The Federal Government Should but Doesn't Know the Cost of Administering Its Assistance Programs

GGD-77-87: Published: Feb 14, 1978. Publicly Released: Feb 14, 1978.

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Federal programs of assistance to State and local governments have grown in number during the past two decades, and costs have increased from an estimated $6.7 billion in fiscal year 1959 to an estimated $70 billion in 1977. Because of the growth and complexity of Federal assistance, legislative and executive officials have expressed a need for a better understanding of the program administration.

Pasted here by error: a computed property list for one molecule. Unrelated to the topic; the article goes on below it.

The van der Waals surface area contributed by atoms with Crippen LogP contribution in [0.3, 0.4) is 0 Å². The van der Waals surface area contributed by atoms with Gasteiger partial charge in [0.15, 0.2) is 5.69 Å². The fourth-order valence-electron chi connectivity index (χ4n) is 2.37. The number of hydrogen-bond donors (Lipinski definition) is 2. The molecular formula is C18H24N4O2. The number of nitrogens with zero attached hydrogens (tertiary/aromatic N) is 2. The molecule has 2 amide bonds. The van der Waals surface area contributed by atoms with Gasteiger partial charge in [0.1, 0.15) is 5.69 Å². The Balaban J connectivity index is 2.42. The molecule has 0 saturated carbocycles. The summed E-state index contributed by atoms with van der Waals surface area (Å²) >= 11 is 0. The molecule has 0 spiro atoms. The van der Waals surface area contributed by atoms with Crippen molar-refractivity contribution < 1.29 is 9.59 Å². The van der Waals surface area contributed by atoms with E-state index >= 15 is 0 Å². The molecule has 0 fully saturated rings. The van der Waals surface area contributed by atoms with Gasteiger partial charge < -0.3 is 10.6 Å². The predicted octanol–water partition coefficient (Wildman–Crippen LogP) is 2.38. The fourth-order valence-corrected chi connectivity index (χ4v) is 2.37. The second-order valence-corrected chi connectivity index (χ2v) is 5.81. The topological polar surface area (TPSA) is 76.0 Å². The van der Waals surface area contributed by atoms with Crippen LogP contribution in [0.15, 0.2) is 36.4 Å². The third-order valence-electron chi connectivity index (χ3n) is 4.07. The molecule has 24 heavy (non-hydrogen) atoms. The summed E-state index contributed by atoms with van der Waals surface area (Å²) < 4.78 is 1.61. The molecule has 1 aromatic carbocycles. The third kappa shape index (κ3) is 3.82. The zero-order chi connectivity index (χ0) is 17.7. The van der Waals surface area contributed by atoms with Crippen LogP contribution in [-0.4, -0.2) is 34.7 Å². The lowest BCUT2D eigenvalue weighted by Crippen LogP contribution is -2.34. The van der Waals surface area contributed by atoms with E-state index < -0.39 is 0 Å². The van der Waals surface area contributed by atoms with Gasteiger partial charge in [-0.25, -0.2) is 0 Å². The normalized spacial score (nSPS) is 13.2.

The Federal Government lacks a systematic method of determining what it costs to administer its numerous domestic assistance programs. Attempts to analyze and compare the efficiency of the various administrative methods used have had limited success, largely because of the lack of systems for reporting information on financial and staff resources used in administering individual programs. The percentage of available funds spent for administration under 72 programs studied ranged from 0.3 percent to 28.5 percent. Use of dollar and staff resources varied considerably for programs of similar size, distribution method, administrative network, services provided, and even within the same program from State to State. These variances reflect differences in methods and efficiency of program administration and demonstrate the need for systematic information collection and analysis. This information could be used to identify programs in which the following administrative improvements could be made: consolidation of small, inefficient programs; reduction of the number of levels involved in administering some programs; elimination of inefficient practices; and application of proven practices to new and existing programs.

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